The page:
Discussion in 'Football' started by BranMart, Apr 30, 2020.
I doubt the NCAA could possibly deny hardship waivers this year anyway.
Maybe you mean the Nigerian Civil Aviation Authority? Because the NCAA I know will summarily deny everything not associated with Ohio State or Alabama quarterbacks.
Not looking doubtful -
Just doubtful for right now.
However - TML will start as scheduled.
Factory school coaches expressing concern for the welfare of the players wanting to transfer from their program. What a joke!
The simple solution is to ensure that transfers do not count against the 25 player limit. This should already be the rule.
If a player ends without a landing spot that was there choice. Most will find a team although it may not be a P5 school.
Waiver dead for now.
So unbelievably dumb.
They just screwed all the SA’s playing for West coast schools.
öööö you NCAA. I hope some SA sues and tears the whole thing down.
That’s most likely why it failed. No PAC school is going to vote yes and see all their athletes abandon them if they don’t play this fall.
Yep- if it’s allowed, why wouldn’t someone like Connor McLaughlin transfer to Tech?
I think the one-year rule is good for everybody. My biggest complaint is the apparently uneven nature of how hardship waivers are granted. But there shouldn't be a transfer free-for-all. If you think it's hard to convince the Jahmyr Gibbs of the world to keep their commitments through signing day... just imagine if LSU could keep coming at him after he's on campus and throughout his freshman year. At some point you gotta dance with the one that brung ya.
Not to be argumentative, by why is that? If a student on a full academic scholarship wants to leave the school after his freshman year and transfer to another school, also on a full academic scholarship, Georgia Tech has no right to stop him/her and does not try.
Similarly, if a coach being paid millions of dollars has a contract with GT and leaves to go to another school, unless there is buyout money involved in his/her contract, that coach can leave without penalty. Even if there is buyout money involved, the coach can leave if the money is paid.
The only one who cannot leave is the one who is on an athletic scholarship and from whom the school stands to make a lot of money. Doesn't that seem duplicitous to you or anyone else?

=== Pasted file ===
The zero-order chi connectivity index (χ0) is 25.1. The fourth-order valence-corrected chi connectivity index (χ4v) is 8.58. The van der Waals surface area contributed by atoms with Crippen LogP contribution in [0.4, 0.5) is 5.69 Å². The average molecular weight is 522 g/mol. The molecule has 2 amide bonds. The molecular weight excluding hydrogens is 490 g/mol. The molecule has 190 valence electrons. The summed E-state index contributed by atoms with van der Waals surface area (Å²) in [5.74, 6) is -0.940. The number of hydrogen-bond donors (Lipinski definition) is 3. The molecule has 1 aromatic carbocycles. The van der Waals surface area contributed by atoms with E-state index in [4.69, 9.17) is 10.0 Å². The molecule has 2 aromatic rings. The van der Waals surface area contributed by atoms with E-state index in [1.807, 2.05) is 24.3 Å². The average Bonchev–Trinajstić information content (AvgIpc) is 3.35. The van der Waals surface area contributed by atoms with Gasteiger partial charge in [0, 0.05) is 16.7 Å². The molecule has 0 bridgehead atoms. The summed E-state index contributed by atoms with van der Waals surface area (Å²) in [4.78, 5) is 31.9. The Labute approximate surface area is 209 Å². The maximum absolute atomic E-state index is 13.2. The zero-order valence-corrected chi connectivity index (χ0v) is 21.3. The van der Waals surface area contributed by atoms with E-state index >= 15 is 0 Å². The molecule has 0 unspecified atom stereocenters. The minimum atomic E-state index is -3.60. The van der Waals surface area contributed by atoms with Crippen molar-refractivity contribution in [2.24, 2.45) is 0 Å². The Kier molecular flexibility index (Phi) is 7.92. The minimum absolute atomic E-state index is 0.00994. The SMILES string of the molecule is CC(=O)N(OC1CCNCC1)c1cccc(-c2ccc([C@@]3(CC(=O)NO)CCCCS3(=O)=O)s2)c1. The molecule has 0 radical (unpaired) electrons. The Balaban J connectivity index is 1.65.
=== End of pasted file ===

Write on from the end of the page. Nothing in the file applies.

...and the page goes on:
I acknowledge there are many different ways to look at this – and so I don't think my view is 'obvious' or 'indisputable' or anything. But my opinion is that being recruited by other teams – by coaches whose primary interest in you is, let's remember, essentially monetary – is very distracting to players who are trying to acclimate to life away from home, a difficult academic load, new teammates/friends, the "big city," etc. There's a season to enjoy being courted, and there's a season to enjoy being married. But if you're still courting after you're married... it's really gonna undermine any chance of a happy marriage! And sometimes it takes some periods of difficulty in a new marriage before you really understand how great commitment is.
The comparisons with academic scholarships are not, IMHO, very fair. There's WAY less recruiting of academically-gifted students than of athletes. Where is the 24/7 or Rivals or ESPN 150 or The Hive or ST for academically gifted students? What professor has the same kind of monetary incentives to persuade an academic scholarship from another school to transfer? The pool of academically gifted students is much larger than the pool of athletes, so the nexus of interest is lower and the incentives to poach are lower. The similarities are abstract and tenuous. Practically speaking, there's just no comparison between the real-world pressures and tensions these kids go through.
The problem is just amplified because it is precisely the most vulnerable kids – the ones with an early injury, with early disappointment with playing time, with early academic struggles – who are most likely to be targeted for transfers. Obviously there are times when transfer is the right thing to do – but the one-year rule prevents kids from doing it lightly, from overlooking the good things about their current situation, from giving in too easily to the siren-call of coaches making unenforceable promises of better classes, more playing time, etc.